made no objection when Billy approached the
prisoners though they had looked in mild surprise when they saw him
crossing toward them without a guard.
Billy sat down beside Bridge, and broke into a laugh.
"What's the joke?" asked Bridge. "Are we going to be hanged instead of
"We ain't goin' to be either," said Billy, "an' I'm a captain. Whaddaya
know about that?"
He explained all that had taken place between himself and Pesita while
Bridge and Miguel listened attentively to his every word.
"I t'ought it was about de only way out fer us," said Billy. "We were in
worse than I t'ought."
"Can the Bowery stuff, Billy," cried Bridge, "and talk like a white man.
You can, you know."
"All right, bo," cried Billy, good-naturedly. "You see I forget when
there is anything pressing like this, to chew about. Then I fall back
into the old lingo. Well, as I was saying, I didn't want to do it unless
you would stay too, but he wouldn't have you. He has it in for all
gringos, and that bull you passed him about me being from a foreign
country called Grand Avenue! He fell for it like a rube for the
tapped-wire stuff. He said if I wouldn't stay and help him he'd croak
the bunch of us."
"How about that ace-in-the-hole, you were telling me about?" asked
"I still got it," and Billy fondled something hard that swung under his
left arm beneath his shirt; "but, Lord, man! what could I do against
the whole bunch? I might get a few of them; but they'd get us all in the
end. This other way is better, though I hate to have to split with you,
He was silent then for a moment, looking hard at the ground. Bridge
whistled, and cleared his throat.
"I've always wanted to spend a year in Rio," he said. "We'll meet there,
when you can make your get-away."
"You've said it," agreed Byrne. "It's Rio as soon as we can make it.
Pesita's promised to set you both loose in the morning and send you
under safe escort--Miguel to his happy home, and you to El Orobo Rancho.
I guess the old stiff isn't so bad after all."
Miguel had pricked up his ears at the sound of the word ESCORT. He
leaned far forward, closer to the two Americans, and whispered.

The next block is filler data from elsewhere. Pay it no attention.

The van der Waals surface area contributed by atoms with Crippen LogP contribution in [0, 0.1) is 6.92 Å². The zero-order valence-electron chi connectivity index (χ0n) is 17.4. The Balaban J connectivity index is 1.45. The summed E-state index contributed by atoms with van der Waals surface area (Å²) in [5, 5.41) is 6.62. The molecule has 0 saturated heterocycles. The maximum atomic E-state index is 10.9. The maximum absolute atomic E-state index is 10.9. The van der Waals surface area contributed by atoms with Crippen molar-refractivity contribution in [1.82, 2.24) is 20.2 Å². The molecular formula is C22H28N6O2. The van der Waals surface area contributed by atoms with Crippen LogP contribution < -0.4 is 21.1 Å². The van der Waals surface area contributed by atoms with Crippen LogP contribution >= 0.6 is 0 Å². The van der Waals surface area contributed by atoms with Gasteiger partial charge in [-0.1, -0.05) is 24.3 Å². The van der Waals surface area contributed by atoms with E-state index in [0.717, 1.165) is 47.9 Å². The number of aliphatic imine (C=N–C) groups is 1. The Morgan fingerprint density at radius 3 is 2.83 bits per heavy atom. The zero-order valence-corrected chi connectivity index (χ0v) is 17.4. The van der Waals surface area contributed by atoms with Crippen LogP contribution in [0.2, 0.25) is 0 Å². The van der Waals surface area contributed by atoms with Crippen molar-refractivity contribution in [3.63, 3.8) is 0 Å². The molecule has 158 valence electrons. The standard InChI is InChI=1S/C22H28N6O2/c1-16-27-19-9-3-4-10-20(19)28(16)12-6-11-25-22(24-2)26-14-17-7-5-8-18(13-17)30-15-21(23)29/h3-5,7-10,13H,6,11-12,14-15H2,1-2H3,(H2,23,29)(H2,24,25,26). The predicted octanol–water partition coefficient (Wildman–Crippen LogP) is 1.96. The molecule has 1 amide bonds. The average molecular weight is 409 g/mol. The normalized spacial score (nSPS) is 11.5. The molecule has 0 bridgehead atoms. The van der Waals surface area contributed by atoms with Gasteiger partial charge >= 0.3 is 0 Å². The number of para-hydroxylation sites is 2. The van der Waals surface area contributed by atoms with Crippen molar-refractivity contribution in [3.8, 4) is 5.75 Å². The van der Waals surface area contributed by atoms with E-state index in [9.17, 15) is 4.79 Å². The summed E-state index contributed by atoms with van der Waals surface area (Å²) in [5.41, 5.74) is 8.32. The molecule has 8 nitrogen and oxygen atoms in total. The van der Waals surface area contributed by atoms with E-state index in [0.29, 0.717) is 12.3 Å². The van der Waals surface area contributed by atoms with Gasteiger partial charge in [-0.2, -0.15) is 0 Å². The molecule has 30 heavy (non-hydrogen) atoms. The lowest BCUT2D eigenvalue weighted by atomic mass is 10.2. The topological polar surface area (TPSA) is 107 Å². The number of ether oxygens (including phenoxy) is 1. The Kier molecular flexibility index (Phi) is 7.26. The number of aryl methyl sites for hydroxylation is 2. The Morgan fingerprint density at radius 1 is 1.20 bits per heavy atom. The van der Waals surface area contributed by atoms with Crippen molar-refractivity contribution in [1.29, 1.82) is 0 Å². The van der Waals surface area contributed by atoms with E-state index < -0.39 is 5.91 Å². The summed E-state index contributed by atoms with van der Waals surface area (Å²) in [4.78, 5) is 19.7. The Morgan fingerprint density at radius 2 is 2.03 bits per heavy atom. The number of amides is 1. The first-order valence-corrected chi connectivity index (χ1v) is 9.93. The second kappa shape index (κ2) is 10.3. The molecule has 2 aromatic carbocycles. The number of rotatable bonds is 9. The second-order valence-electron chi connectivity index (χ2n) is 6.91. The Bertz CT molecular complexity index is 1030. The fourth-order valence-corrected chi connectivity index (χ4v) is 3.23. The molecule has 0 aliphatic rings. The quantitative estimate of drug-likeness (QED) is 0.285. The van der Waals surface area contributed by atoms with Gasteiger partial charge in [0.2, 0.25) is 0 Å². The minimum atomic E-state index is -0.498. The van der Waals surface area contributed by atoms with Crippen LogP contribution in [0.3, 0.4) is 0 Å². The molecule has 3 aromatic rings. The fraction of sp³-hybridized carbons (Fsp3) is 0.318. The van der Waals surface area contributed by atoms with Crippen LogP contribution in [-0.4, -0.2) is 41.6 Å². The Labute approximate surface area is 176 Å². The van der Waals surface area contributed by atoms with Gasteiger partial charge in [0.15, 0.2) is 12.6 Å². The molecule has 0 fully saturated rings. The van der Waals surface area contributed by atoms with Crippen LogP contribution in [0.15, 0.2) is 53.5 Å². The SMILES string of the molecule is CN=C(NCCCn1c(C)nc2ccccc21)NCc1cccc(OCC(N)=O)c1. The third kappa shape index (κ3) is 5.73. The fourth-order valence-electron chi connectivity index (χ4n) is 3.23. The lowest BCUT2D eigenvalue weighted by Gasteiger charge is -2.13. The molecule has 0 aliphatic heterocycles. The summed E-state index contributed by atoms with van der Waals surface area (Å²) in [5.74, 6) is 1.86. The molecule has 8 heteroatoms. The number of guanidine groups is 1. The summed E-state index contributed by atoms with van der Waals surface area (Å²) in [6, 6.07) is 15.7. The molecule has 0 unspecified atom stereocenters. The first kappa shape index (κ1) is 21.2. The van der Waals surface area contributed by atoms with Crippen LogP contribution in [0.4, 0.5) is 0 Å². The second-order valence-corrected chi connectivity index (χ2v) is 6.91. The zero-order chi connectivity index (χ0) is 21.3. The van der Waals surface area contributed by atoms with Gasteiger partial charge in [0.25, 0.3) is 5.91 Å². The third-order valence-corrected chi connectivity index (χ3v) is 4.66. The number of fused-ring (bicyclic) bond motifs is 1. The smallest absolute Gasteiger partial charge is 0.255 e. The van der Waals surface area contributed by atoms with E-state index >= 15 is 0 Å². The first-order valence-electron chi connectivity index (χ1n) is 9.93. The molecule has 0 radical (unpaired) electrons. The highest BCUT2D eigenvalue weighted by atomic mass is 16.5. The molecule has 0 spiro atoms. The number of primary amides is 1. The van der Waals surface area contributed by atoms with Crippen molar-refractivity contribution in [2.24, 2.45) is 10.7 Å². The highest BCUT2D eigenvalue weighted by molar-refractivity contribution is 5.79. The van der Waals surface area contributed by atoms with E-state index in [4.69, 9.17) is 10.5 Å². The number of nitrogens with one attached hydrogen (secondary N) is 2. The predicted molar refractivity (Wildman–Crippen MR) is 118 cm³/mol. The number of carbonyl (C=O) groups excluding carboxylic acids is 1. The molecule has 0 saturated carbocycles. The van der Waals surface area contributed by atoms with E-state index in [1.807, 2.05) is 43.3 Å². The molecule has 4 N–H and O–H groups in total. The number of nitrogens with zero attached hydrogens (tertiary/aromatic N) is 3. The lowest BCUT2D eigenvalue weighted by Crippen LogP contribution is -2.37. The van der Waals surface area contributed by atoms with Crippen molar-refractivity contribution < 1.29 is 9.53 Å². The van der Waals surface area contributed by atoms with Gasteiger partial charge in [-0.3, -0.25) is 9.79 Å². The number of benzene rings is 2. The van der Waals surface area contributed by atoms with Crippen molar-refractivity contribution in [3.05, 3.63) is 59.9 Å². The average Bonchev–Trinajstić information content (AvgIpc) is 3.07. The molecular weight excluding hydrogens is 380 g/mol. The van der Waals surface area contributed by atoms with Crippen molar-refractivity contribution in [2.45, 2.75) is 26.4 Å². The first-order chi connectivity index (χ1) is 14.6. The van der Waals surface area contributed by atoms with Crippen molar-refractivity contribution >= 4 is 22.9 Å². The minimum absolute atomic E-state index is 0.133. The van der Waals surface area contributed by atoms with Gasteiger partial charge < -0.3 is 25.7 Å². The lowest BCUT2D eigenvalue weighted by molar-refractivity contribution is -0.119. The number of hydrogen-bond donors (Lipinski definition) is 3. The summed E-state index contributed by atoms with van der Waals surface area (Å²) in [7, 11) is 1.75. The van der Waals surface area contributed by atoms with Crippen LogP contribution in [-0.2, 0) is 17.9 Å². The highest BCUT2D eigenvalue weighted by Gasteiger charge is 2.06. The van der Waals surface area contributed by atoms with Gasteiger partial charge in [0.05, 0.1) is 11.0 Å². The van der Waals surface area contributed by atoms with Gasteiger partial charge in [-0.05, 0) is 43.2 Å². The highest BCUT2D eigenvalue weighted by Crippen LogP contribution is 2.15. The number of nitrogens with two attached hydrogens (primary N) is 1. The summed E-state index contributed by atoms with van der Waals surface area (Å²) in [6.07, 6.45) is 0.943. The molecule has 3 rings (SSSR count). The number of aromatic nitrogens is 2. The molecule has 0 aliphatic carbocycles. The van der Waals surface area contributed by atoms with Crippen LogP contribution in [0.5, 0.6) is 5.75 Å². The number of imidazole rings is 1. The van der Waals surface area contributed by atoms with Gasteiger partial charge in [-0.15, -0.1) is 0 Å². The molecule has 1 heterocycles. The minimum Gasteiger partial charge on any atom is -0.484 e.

"Who is to command the escort?" he asked.
"I dunno," said Billy. "What difference does it make?"
"It makes all the difference between life and death for your friend and
for me," said Miguel. "There is no
"Gad," exclaimed Short, "we ought to be hearing from him pretty soon!" Hollis laughed nervously.Page 8
There were splendid landing-places, and in the distance, toward the north, I thought I descried a village; but of that I was not positive.Page 11
All about me, in every direction, was life.Page 18
With my hunting-knife I removed a hind-quarter, and then we returned to camp.Page 19
loose rock to build my barricade against the frightful terrors of the night to come.Page 29
She was the best comrade in the world, and sometimes I regretted and sometimes I was glad that she was not of my own caste, for had she been, I should unquestionably have fallen in love with her.Page 30
"If you go back to them, you will die.Page 31
The Alus are all bearded, but among the Bo-lu the beard disappears in the women.Page 32
During the operation they questioned me, and I was mighty glad that the marked similarity between the various tribal tongues of Caspak enabled us to understand each other perfectly, even though they were unable to believe or even to comprehend the truth of my origin and the circumstances of my advent in Caspak; and finally they left me saying that they would come for me before the dance of death upon the morrow.Page 33
If the superior force and equipment of my party enabled them to circle the north end of the sea, they might some day come upon the broken wreck of my plane hanging in the great tree to the south; but long before that, my bones would be added to the litter upon the floor of this mighty cavern.Page 38
Yet she insisted.Page 55
She had practiced these new accomplishments often, but little had I thought they would make a marksman of her so quickly.Page 56
"My Tom!" she said, and took my hand in hers.Page 61
His satisfaction was evident, and as we set off toward his village, he walked beside me, asking many questions as to the country from which I came, its peoples and their customs.Page 68
it out with the two of us had not Al-tan drawn him to one side and whispered in his ear--upon which, with a grunt, the Galu walked straight back to the opposite end of the hall, while Nobs and I continued upon our way toward the hut and Ajor.Page 71
"I am your friend," he said.Page 72
Chal-az was absent for a long time--several hours which seemed an eternity to me.Page 73
" And then: "Wait! You cannot go forth half armed, and garbed as you are.Page 77
Nobs was a parvenu; but it failed to worry him.Page 78
With one squad of a home-guard company I could have conquered Caspak.